Talking Washing Machine Aids the Blind
May 20, 2004
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Engineering students at Michigan State University (MSU) in East Lansing, MI, U.S. have modified a high-tech washing machine to talk the visually impaired through its operation.

"One of the new trends in appliances is more buttons and lights, which is a seemingly insurmountable challenge to those who can't see," said Stephen Blosser, a specialist in MSU's Resource Center for Persons with Disabilities in a university news release. "If you can't see the buttons, you just guess."

As part of a senior-level electrical engineering class, student teams are matched up with special needs volunteers. Their task was to make the washer accessible to the blind, make it sturdy enough to withstand the spin cycle and cheap enough to be readily available.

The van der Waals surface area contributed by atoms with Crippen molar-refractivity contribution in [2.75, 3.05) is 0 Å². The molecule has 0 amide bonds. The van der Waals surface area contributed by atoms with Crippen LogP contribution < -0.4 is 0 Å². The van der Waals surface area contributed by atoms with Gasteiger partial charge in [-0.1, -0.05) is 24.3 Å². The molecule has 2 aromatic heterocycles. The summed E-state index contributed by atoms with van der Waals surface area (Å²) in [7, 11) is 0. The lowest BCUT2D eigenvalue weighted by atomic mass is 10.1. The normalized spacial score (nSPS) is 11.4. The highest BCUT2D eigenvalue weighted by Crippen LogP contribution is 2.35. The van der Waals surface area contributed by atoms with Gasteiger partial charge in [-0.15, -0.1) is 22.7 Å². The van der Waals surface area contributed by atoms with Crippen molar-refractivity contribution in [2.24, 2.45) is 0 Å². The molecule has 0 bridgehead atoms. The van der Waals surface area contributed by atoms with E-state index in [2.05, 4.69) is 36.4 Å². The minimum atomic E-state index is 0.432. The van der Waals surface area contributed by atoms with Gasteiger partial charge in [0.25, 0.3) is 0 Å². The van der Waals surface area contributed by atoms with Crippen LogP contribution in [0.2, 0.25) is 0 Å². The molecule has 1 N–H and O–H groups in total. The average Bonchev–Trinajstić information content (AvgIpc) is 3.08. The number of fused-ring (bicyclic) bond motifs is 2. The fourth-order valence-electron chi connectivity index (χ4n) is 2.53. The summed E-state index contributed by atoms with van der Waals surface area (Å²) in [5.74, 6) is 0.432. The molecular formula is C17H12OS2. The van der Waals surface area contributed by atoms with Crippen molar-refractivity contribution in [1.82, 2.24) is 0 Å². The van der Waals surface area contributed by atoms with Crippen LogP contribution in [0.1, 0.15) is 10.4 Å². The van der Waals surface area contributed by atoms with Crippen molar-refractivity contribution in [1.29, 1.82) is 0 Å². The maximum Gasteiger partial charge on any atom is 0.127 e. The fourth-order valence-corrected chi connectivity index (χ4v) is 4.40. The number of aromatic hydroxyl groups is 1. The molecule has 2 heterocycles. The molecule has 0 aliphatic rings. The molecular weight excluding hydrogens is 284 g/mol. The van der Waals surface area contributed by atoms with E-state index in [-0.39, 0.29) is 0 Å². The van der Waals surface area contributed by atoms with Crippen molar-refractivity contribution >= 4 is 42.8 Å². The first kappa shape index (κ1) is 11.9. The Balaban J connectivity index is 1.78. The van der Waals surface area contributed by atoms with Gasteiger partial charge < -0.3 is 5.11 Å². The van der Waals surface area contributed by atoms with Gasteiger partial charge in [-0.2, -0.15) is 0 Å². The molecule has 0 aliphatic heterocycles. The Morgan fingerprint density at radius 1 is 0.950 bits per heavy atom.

Whirlpool donated a Duet washer for the project.

The students' resulting washer vocally announces each function as it's selected, and can also run through the full range of selections. The hardware costs about U.S. $30 in mass production on the washer, which retails for about $1,300.

The modifications barely change the machine's appearance. Only a smattering of holes for a speaker, tiny Braille labels and a small-volume knob differ from a stock model.

The machine is not yet commercially available. (UPI)

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